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This policy outlines how BreastScreen Australia manages women who present to the screening program with symptoms of breast cancer.
This statement explains why the BreastScreen Australia program uses mammography rather than thermography to detect breast cancer.
Use this tool if you’re feeling unwell and not sure what to do – if it’s an emergency, call 000 immediately. Answer some questions about your symptoms and get advice on whether to see a doctor, go to hospital or call an ambulance. It is available online at any time.
We provide funding for a variety of breast screening research projects and activities. Find out what current projects and activities are underway.
The influenza vaccine is provided at no cost for pregnant women through the National Immunisation Program. If you’re pregnant, speak to your doctor, nurse, or midwife today.
This poster aims to prompt pregnant women to think about getting the free whooping cough vaccine when pregnant.Part of a collection: Maternal vaccination Campaign (whooping cough)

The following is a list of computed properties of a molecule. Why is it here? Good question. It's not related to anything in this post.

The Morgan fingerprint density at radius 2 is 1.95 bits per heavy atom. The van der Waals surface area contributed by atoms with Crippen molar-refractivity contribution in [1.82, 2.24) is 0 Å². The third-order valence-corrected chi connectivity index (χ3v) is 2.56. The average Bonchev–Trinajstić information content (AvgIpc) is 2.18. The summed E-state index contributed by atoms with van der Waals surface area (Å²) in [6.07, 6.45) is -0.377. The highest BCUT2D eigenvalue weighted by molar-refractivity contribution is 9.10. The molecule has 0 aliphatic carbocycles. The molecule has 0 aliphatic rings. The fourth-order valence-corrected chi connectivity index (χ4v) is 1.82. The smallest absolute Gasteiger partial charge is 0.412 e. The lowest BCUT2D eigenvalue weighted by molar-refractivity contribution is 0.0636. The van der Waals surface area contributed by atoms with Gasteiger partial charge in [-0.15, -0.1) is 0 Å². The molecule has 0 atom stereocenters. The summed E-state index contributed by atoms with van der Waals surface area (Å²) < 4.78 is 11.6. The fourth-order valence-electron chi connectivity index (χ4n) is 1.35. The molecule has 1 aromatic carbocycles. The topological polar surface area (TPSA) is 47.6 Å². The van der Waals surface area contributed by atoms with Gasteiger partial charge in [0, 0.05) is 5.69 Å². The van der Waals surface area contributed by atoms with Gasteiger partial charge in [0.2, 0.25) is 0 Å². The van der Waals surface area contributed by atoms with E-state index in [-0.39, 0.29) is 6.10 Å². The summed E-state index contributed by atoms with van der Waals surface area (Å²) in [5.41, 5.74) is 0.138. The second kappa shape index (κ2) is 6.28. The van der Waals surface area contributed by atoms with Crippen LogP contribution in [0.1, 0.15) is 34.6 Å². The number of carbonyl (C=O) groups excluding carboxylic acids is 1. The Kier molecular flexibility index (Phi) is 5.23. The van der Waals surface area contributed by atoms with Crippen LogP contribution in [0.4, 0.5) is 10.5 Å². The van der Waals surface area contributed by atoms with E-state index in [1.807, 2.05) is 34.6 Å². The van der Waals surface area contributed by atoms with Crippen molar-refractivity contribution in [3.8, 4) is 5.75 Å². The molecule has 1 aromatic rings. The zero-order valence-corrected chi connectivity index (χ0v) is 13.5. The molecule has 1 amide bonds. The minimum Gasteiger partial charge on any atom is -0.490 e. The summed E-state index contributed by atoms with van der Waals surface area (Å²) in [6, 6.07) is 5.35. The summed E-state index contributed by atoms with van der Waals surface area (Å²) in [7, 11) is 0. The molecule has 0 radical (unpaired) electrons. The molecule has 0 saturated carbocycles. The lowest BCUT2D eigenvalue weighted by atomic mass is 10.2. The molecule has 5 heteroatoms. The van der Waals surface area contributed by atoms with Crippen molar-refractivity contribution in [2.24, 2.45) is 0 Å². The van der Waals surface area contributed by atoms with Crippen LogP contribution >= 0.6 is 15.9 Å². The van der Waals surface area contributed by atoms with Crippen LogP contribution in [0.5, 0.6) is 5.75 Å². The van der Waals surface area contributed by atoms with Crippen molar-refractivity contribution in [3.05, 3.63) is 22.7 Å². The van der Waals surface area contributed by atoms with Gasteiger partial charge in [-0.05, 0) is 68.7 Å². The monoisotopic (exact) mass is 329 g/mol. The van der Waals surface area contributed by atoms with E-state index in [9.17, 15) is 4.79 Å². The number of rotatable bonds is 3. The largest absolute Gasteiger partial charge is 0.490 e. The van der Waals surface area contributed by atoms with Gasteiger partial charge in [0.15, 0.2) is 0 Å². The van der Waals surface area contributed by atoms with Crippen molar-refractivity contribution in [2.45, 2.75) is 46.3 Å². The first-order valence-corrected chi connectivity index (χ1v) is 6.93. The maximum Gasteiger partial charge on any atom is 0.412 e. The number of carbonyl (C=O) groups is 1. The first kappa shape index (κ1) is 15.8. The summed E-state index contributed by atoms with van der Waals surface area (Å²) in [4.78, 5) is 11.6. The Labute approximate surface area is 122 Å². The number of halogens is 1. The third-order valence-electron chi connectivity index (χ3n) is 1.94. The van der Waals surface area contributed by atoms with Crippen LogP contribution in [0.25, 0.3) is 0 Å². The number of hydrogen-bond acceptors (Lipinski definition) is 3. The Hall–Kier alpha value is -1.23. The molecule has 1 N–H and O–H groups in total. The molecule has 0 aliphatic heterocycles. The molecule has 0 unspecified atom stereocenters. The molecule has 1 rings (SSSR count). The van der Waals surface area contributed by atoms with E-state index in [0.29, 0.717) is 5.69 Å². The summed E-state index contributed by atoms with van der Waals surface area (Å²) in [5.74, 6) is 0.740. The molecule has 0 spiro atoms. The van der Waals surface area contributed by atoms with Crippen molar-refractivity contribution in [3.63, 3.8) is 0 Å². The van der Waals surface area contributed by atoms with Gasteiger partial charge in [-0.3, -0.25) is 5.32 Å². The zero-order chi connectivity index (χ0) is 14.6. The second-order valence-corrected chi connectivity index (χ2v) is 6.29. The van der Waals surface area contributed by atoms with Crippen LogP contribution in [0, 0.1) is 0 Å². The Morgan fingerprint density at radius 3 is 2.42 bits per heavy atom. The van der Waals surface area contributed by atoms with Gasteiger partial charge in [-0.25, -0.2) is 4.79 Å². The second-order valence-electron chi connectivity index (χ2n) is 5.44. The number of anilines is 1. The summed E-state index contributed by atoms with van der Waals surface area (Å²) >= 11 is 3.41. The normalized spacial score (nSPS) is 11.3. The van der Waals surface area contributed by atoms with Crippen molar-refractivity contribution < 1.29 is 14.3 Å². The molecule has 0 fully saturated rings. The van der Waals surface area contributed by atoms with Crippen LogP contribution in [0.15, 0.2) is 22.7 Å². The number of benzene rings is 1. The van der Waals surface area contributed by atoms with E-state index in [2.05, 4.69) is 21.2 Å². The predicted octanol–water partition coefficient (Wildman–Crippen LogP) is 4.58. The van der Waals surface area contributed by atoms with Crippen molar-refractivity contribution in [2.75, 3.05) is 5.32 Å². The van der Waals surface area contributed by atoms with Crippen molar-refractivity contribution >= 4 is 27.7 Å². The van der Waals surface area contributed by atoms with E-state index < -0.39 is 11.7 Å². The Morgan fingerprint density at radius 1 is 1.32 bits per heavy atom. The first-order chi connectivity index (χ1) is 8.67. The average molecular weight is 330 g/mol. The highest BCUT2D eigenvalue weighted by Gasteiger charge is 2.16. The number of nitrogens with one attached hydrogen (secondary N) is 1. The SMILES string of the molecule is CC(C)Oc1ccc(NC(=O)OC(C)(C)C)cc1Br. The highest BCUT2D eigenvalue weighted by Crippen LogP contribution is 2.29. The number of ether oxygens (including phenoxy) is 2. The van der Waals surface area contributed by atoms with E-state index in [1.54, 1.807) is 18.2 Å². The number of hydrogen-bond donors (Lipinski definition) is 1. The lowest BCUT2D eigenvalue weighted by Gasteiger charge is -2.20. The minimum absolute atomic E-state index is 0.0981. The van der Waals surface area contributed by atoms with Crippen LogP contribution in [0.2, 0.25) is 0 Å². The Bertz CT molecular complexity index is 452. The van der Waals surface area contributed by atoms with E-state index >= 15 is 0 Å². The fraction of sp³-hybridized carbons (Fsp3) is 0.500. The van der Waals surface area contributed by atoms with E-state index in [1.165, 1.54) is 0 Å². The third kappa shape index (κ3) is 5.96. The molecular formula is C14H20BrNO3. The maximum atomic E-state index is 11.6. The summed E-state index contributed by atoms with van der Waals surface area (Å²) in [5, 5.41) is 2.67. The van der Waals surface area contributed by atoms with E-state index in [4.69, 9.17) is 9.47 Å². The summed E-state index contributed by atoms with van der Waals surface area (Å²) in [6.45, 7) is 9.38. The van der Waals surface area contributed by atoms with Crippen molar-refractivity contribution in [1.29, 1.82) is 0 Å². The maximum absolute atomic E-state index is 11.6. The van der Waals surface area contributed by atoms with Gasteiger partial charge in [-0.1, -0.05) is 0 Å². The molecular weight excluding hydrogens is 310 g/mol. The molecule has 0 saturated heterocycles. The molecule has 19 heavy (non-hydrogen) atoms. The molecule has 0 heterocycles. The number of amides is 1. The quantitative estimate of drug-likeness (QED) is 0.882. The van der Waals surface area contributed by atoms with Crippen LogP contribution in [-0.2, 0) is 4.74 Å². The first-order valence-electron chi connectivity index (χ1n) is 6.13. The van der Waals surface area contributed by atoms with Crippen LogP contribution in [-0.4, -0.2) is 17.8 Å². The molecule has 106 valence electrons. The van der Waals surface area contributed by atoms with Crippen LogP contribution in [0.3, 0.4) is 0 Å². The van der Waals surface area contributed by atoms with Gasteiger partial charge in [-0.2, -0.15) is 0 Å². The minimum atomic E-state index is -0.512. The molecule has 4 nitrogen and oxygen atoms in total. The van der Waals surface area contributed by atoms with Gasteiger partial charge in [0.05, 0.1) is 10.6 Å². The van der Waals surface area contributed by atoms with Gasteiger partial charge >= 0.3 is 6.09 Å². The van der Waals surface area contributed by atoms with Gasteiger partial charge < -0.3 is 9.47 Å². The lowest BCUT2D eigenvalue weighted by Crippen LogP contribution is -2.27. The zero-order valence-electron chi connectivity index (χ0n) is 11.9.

This plan aims to reduce the incidence and impact of FASD in Australia. This will improve the quality of life for people living with FASD. The Plan identifies 4 national priorities and is for the period 2018 to 2028.Part of a collection: National Drug Strategy
This is an educational video for parents on the benefits of the HPV vaccination.
New and emerging technologies that could be used in breast screening were investigated to assess their potential impact. A literature review was performed to identify technologies and innovations. Stakeholders were interviewed to determine possible implementation issues.
This brochure provides information about the benefits of the HPV vaccination.